The men in the Sales Department like me (or pretend to). They don’t like Green. He knows this. They complain about him to me and make uncomplimentary remarks, and he knows this too. He pretends he doesn’t. He feigns indifference, since he doesn’t really like the men in the Sales Department. I don’t really like them, either (but I pretend I do).
It’s de rigueur, almost a cliché, to express astonishment about the dearth of fiction set in offices. The bewilderment peaked when Joshua Ferris’s impressive Then We Came to the End was published. There is little need however to mine this sub-genre beyond Joseph Heller’s Something Happened. Heller brings to light the relentless absurdity, boredom and puerile machismo of office life with the meticulousness of an old-school lepidopterist with a killing-bottle and a setting-board.
I read Something Happened over twenty years ago, and my recollection was of dark comedy. This impression was undoubtedly distorted by Heller’s Rabelaisian novel Catch-22. Fear is the overriding theme of Something Happened, tragic rather than comic. Narrated entirely as the interior monologue of protagonist, Bob Slocum, 569 pages of fear and angst could be exacting, and it can be, but it is also magnificent. I share John Self’s opinion that Something Happened deserves to be remembered as “his principal claim to literary survival”, rather than the more widely read Catch-22.
Though Heller’s portrayal of office politics is bang on and darkly amusing, it is when he moves to domestic politics that Bob Slocum’s angst becomes more chilling. It is Slocum’s “weird mixture of injured rage and cruel loathing” that left me lacerated by the end of the book. It is overwhelming to spend almost six hundred pages in the mind of an often repellent character, but impossible not to sympathise and occasionally identity with that innate human fear that someone might see us as we truly are. Gombrowicz wrote, ‘Man is profoundly dependent on the reflection in the soul of another human being, even the soul of an idiot.’ And sometimes we are the idiot.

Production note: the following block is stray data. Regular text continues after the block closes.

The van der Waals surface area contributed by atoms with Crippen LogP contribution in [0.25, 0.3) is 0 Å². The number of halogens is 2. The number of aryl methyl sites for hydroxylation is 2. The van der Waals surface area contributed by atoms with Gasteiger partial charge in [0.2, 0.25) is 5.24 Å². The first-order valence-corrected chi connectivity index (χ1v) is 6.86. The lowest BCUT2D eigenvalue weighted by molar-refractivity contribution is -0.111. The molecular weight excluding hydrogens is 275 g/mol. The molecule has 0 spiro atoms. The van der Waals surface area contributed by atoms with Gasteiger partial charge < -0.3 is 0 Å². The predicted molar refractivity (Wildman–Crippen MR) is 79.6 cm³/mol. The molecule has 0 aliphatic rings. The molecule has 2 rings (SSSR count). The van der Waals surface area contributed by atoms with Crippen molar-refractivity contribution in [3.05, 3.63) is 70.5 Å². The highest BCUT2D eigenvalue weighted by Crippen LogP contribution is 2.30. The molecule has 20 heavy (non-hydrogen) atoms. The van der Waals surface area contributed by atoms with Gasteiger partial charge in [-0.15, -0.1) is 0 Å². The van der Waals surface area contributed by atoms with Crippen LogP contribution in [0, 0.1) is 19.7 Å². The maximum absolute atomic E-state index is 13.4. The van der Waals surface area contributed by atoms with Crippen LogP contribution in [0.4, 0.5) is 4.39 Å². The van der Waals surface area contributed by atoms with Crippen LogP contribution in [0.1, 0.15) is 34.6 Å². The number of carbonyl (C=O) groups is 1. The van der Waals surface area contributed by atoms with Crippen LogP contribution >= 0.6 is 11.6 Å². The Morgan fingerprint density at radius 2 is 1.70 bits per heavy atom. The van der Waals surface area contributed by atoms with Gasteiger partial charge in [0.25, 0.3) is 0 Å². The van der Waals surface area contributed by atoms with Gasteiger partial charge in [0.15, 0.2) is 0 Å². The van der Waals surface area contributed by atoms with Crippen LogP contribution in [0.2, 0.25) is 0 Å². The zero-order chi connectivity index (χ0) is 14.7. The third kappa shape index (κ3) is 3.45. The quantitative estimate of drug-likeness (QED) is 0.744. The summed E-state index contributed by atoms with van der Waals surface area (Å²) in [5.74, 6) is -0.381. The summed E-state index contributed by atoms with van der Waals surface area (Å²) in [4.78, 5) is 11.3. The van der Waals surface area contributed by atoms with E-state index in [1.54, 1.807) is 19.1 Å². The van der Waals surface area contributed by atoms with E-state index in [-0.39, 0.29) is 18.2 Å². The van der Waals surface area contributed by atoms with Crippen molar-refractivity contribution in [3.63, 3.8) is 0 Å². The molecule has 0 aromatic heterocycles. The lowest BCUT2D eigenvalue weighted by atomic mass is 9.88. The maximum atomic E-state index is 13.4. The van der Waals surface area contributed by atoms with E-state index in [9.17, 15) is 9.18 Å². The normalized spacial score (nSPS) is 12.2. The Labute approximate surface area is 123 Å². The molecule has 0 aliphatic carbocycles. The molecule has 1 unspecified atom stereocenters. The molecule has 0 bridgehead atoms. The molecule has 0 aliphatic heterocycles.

I wonder what kind of person would come out if I ever did erase all my inhibitions at once, what kind of being is bottled up inside me now. Would I like him? I think not. There’s more than one of me, probably. There’s more than just an id. I know that I could live with my id if I ever looked upon it whole, sort of snuggle up and get cozy with it. [..] Deep down inside, I might be really great. Deep down inside, I think not.
I agreed with John on that too. It’s an underread novel, which suggests I should myself reread it. Bitter and dark. When I read it as a teenager the comedy struck me more than the self-loathing. I wonder if that would be true today.
It is a Freudian novel, that reads differently as one acquires experience and maturity.
So passing Nabokov’s famous, if impractical, test that the only novel worth reading is one that’s worth rereading.
I lack the urge to reread Catch-22 beyond my two previous occasions, tough am tempted to read some late Heller.